Pragya Thakur is anti-national. So is the BJP’s decision to field her
With the candidature of Pragya Thakur, the Bharatiya Janata Party (BJP) has ensured a tectonic headline shift. And perhaps this was their plan: Field a terror accused out on bail, seize the news space and convert even the apoplectic criticism of the decision into an opportunity. After all, no one is talking about the new unemployment report that shows how five million Indians lost their jobs in the past two years, beginning with the demonetisation debacle. Or for that matter any other governance-related issues. Instead, we are all consumed and enraged by the BJP’s choice of the Bhopal candidate and the brazen defiance and disregard for all constitutional norms.
Yet, in a week from now, get ready for the mainstreaming of Thakur, whose campaign will soon be reported on by the national media, as if she were a regular candidate and not a woman charged in a bomb blast that killed six people, including a five-year-old girl, who was returning home to have Ramzan dinner with her grandmother. There will be breathless reportage of the mother of all contests as the BJP nominee goes up against the Congressman who is said to have coined the phrase saffron terror. Her rallies, press conferences and speeches will get massive play as the media will invariably normalise her.
Now imagine, if you will, if the victims of the Malegaon blast were primarily Hindu. Would the BJP still have fielded Thakur? And what if she had been a Muslim? Would they have spared another party for endorsing a terror accused? The BJP routinely hands out certificates of nationalism and tags anyone who disagrees with the dominant narrative as a traitor; today, it is openly advocating for an accused in a terrorism case. If this is not anti-national, what is?
Where are the all the hyperventilating TV anchors who claim all dissenters are urban Naxals and anyone with an alternative perspective is the so-called tukde tukde gang? Today, isn’t it their nationalism that has collapsed into smithereens or tukde? Their prime time arsenal is otherwise full of weapons to take aim at “terror apologists”. So why are they silent against an actual terror accused? There are no hash tag wars on these channels against Thakur or the right wing for defending her so staunchly.
Not even after she has launched a disgusting broadside at Hemant Karkare, the hero of the 26/11, who died fighting Pakistani terrorists in Mumbai. He also happened to be the officer who led the investigations into the Malegaon blasts and against Thakur. Now, already emboldened by her potential electoral respectability, Thakur has declared that Karkare died because of his karma. And that he was cursed to die this way.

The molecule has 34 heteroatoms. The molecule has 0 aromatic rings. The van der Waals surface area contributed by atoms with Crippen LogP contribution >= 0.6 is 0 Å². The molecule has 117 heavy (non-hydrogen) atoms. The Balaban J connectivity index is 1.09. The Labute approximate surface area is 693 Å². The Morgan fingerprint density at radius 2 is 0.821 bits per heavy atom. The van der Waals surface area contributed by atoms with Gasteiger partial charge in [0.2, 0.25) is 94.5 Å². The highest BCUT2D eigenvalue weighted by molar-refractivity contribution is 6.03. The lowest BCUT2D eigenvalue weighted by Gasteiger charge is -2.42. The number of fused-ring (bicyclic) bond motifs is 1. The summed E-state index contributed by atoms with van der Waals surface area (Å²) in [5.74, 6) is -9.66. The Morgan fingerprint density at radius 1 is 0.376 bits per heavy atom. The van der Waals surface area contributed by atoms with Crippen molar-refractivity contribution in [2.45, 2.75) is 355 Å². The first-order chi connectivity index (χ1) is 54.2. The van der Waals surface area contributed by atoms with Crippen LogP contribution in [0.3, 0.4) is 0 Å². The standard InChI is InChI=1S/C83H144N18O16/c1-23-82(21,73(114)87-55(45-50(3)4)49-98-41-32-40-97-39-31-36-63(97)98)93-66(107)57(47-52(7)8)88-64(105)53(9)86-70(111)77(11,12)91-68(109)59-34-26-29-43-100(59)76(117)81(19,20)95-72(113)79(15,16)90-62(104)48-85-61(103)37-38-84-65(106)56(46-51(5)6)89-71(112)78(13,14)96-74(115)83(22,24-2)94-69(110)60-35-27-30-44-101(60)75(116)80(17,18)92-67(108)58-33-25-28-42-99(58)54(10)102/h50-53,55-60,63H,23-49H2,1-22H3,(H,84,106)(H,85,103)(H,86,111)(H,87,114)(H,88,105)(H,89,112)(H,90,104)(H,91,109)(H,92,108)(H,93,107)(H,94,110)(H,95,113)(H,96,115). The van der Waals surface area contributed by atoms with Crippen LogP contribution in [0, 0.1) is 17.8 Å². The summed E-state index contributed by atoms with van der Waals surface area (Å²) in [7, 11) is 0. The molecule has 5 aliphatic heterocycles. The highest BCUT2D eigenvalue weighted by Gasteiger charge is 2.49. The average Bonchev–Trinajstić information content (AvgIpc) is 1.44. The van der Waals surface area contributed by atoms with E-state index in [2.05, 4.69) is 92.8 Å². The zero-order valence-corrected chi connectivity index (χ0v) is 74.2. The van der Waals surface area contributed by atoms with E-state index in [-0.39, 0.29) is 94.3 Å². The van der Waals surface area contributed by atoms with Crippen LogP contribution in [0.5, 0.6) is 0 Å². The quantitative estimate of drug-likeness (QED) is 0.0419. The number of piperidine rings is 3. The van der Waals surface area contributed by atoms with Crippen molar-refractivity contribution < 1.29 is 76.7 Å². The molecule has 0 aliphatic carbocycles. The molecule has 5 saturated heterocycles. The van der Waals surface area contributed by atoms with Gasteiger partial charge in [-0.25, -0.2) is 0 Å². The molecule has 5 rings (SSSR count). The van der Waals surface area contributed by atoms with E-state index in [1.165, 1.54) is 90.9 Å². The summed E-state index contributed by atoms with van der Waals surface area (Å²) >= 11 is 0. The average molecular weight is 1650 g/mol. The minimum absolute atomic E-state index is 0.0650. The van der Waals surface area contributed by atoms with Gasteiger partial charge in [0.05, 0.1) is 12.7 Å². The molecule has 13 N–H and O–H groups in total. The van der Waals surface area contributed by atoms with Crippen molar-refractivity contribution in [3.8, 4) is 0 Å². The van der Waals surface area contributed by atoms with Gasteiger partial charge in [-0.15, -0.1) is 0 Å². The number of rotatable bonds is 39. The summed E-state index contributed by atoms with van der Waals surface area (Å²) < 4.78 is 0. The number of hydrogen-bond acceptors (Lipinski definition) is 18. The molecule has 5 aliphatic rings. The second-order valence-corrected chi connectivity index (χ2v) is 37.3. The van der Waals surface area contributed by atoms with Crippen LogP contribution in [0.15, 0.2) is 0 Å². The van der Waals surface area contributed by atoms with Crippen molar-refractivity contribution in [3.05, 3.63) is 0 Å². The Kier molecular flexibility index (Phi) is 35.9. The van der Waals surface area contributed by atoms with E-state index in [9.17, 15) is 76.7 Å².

This humiliation of a gallant Ashok Chakra hero is an insult not just to Karkare’s individual sacrifice; it is a smear on the uniform. In this campaign, led by Prime Minister Narendra Modi himself, the BJP has repeatedly called the opposition treacherous for questioning the security forces after the Balakot strike. BJP spokespersons are hastily distancing themselves from the comments on Karkare. BJP’s spokesperson has said it believes Karkare is a martyr and these are her own beliefs because of the torture she was subject to. But after the sacrifice of an upright and courageous martyr has been mocked in so coarse a manner, this is hardly enough. Will Modi publicly disown the words of Thakur? Or will she be permitted to mock the sacrifice of a respected and upright police officer? And will she be called an urban Naxal or a traitor — or are those words only to be used selectively and politically?
Finally, will all those eminent Indians who supported Modi for PM in 2014 and perhaps again in 2019, appeal to him to withdraw the candidature of Thakur? After all, they have often said their support has been rooted in promises of economic reform, zero corruption and efficient clean governance? But the BJP is not contesting on these issues. Its rhetoric is all about national security and, with the formal advent of Thakur, also about religious polarisation. Or are we going to pretend that Thakur is the fringe? The last time we used that description was when Yogi Adityanath was in Dadri defending the men accused of murder of Mohammed Akhlaq. He went on to become chief minister of Uttar Pradesh. Dare we even wonder to what heights Pragya Thakur may rise?
If nationalism is the new Hindutva, which clearly has been the BJP’s strategy, the party may just have fallen into a trap of its own making. Even arguing that the charges against Thakur were politically motivated will not explain her disgraceful remarks about Karkare. Nor will a win in Bhopal for the BJP have the last word on the decision to give her a ticket. Because only a court of law — and not elections — will determine her innocence or guilt finally.
But the very fact of her candidature dents the BJP’s claim to muscular nationalism. This is beyond the pale. And let’s measure the right wing by its own standards. To borrow from their lexicon, it is most certainly anti national. As is the decision to field her.
Barkha Dutt is an award-winning journalist and author
The views expressed are personal